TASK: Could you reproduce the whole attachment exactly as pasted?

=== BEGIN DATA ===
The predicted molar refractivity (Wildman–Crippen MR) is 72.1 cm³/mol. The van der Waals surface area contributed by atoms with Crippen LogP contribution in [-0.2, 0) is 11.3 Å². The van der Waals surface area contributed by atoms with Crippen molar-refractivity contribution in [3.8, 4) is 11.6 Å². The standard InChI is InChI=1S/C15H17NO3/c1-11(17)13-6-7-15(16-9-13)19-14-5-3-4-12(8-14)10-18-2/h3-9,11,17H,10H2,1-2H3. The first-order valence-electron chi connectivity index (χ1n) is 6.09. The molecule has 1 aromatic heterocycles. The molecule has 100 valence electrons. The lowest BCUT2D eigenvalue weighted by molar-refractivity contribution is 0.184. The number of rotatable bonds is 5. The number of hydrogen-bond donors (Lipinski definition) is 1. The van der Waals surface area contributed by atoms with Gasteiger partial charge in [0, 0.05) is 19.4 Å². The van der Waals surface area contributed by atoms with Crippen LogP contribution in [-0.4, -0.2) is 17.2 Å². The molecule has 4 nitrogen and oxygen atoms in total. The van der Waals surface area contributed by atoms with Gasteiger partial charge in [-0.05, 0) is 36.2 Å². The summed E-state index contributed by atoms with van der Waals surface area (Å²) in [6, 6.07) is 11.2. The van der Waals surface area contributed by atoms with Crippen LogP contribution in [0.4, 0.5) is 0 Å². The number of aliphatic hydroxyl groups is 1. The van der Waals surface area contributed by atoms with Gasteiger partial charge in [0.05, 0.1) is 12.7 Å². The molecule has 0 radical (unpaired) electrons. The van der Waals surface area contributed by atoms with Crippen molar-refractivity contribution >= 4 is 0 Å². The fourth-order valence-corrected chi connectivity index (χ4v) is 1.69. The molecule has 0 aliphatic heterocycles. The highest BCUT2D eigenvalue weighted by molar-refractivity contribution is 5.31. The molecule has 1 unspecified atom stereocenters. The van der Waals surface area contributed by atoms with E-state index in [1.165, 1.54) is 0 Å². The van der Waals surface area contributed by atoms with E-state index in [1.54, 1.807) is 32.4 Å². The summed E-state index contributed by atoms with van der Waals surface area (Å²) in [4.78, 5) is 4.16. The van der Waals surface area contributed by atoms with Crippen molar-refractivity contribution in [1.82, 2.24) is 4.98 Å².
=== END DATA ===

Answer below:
The predicted molar refractivity (Wildman–Crippen MR) is 72.1 cm³/mol. The van der Waals surface area contributed by atoms with Crippen LogP contribution in [-0.2, 0) is 11.3 Å². The van der Waals surface area contributed by atoms with Crippen molar-refractivity contribution in [3.8, 4) is 11.6 Å². The standard InChI is InChI=1S/C15H17NO3/c1-11(17)13-6-7-15(16-9-13)19-14-5-3-4-12(8-14)10-18-2/h3-9,11,17H,10H2,1-2H3. The first-order valence-electron chi connectivity index (χ1n) is 6.09. The molecule has 1 aromatic heterocycles. The molecule has 100 valence electrons. The lowest BCUT2D eigenvalue weighted by molar-refractivity contribution is 0.184. The number of rotatable bonds is 5. The number of hydrogen-bond donors (Lipinski definition) is 1. The van der Waals surface area contributed by atoms with Gasteiger partial charge in [0, 0.05) is 19.4 Å². The van der Waals surface area contributed by atoms with Crippen LogP contribution in [-0.4, -0.2) is 17.2 Å². The molecule has 4 nitrogen and oxygen atoms in total. The van der Waals surface area contributed by atoms with Gasteiger partial charge in [-0.05, 0) is 36.2 Å². The summed E-state index contributed by atoms with van der Waals surface area (Å²) in [6, 6.07) is 11.2. The van der Waals surface area contributed by atoms with Crippen LogP contribution in [0.4, 0.5) is 0 Å². The number of aliphatic hydroxyl groups is 1. The van der Waals surface area contributed by atoms with Gasteiger partial charge in [0.05, 0.1) is 12.7 Å². The molecule has 0 radical (unpaired) electrons. The van der Waals surface area contributed by atoms with Crippen molar-refractivity contribution >= 4 is 0 Å². The fourth-order valence-corrected chi connectivity index (χ4v) is 1.69. The molecule has 0 aliphatic heterocycles. The highest BCUT2D eigenvalue weighted by molar-refractivity contribution is 5.31. The molecule has 1 unspecified atom stereocenters. The van der Waals surface area contributed by atoms with E-state index in [1.165, 1.54) is 0 Å². The van der Waals surface area contributed by atoms with E-state index in [1.54, 1.807) is 32.4 Å². The summed E-state index contributed by atoms with van der Waals surface area (Å²) in [4.78, 5) is 4.16. The van der Waals surface area contributed by atoms with Crippen molar-refractivity contribution in [1.82, 2.24) is 4.98 Å².